And my answer to everyone’s second question: no. No, I don’t feel different, I’m still the same person than the one that left 4 months ago. I don’t think traveling has to transform you, whatever you get is whatever you get.
After fully reflecting I have an addition to my list of tips. Don’t feel like you have to accomplish anything when you’re traveling. Treat your travels as just another day in your life, don’t go around with the burden of obligation. You don’t have to see the Sistine Chapel when you’re in Rome if you don’t want to. People might tell you that you missed out on something great, but if you were there seeing something that you don’t enjoy then you’re missing out on more.
That’s my biggest regret, trying to satisfy the request of others instead of seeing and doing what I wanted. But I’m not going to let that ruin my whole experience, it’s just an excuse to keep traveling.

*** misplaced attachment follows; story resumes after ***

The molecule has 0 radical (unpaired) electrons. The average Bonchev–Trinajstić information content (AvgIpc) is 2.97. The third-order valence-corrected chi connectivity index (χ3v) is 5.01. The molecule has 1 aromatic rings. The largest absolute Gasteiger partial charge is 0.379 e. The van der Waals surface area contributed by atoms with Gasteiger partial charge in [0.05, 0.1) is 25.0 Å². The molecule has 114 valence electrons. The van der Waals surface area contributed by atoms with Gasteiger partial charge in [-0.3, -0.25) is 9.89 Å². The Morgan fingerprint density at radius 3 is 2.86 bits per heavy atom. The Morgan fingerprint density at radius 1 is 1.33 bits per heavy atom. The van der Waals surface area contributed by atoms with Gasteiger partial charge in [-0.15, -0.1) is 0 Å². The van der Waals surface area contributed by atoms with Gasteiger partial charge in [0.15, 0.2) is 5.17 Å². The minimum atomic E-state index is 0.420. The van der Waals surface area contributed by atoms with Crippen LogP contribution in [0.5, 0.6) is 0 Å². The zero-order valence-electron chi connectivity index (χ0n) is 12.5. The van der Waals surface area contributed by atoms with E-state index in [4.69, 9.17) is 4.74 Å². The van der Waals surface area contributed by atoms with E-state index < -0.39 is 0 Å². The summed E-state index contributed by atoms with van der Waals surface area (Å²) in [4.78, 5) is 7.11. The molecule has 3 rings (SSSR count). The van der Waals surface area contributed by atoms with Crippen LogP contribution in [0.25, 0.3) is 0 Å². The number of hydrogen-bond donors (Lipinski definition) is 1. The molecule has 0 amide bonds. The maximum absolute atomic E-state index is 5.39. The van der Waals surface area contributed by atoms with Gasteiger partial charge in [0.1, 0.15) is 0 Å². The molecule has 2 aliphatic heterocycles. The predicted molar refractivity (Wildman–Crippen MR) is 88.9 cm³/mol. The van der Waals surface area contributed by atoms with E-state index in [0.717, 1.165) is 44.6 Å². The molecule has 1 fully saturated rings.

So you’re thinking about studying abroad? You wanna get a slice of life on a grand scale and embark on new adventures? Then go forth my friend, but let me give you some words of wisdom.
Now I don’t want to put a rain on your parade but we gotta be responsible. Pick a place where you can take classes that will benefit you. Pick a location that’ll cross off some G.E.s or fulfill your major, or just really interest you and will help you grow as a person. For me I felt held back in the course selections here except for my literature class that doesn’t fulfill much academically, but it’s made me so happy and more thoughtful that it’s totally worth it. But still, now I have a lot to get done and check off back in New York.
I know you want to study abroad and see new places and your first instinct may be to study some place new, but don’t feel obligated to. If you’re traveling a lot its nice to feel like you’re coming “home” to someplace and familiarity helps satisfy that. Also knowing a place can help your daily life while you’re actually studying be easier and honestly you might want that because school can be overwhelming when you’re in a new country every weekend.